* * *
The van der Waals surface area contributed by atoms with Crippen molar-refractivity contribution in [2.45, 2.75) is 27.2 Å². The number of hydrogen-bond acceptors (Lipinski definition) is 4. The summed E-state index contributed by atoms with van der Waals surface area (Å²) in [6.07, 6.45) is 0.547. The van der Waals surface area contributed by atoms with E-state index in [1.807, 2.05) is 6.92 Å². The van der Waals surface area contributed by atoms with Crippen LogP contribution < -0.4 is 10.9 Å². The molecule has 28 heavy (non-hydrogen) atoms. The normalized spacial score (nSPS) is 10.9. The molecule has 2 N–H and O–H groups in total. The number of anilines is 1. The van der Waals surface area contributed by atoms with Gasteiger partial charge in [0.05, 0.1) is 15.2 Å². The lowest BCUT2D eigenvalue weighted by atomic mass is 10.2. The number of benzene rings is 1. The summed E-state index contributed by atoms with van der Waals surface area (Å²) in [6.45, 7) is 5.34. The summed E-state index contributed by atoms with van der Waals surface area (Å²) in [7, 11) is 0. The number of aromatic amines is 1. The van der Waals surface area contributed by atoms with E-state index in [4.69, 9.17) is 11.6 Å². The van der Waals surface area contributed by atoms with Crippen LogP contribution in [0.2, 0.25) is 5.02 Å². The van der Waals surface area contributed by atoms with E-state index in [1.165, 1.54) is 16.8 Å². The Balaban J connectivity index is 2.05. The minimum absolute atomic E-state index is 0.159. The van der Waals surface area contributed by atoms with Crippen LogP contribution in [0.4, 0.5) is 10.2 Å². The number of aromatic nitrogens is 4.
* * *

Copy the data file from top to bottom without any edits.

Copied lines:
The van der Waals surface area contributed by atoms with Crippen molar-refractivity contribution in [2.45, 2.75) is 27.2 Å². The number of hydrogen-bond acceptors (Lipinski definition) is 4. The summed E-state index contributed by atoms with van der Waals surface area (Å²) in [6.07, 6.45) is 0.547. The van der Waals surface area contributed by atoms with E-state index in [1.807, 2.05) is 6.92 Å². The van der Waals surface area contributed by atoms with Crippen LogP contribution < -0.4 is 10.9 Å². The molecule has 28 heavy (non-hydrogen) atoms. The normalized spacial score (nSPS) is 10.9. The molecule has 2 N–H and O–H groups in total. The number of anilines is 1. The van der Waals surface area contributed by atoms with Gasteiger partial charge in [0.05, 0.1) is 15.2 Å². The lowest BCUT2D eigenvalue weighted by atomic mass is 10.2. The number of benzene rings is 1. The summed E-state index contributed by atoms with van der Waals surface area (Å²) in [6.45, 7) is 5.34. The summed E-state index contributed by atoms with van der Waals surface area (Å²) in [7, 11) is 0. The number of aromatic amines is 1. The van der Waals surface area contributed by atoms with E-state index in [4.69, 9.17) is 11.6 Å². The van der Waals surface area contributed by atoms with Crippen LogP contribution in [0.2, 0.25) is 5.02 Å². The van der Waals surface area contributed by atoms with E-state index in [1.165, 1.54) is 16.8 Å². The Balaban J connectivity index is 2.05. The minimum absolute atomic E-state index is 0.159. The van der Waals surface area contributed by atoms with Crippen LogP contribution in [0.4, 0.5) is 10.2 Å². The number of aromatic nitrogens is 4.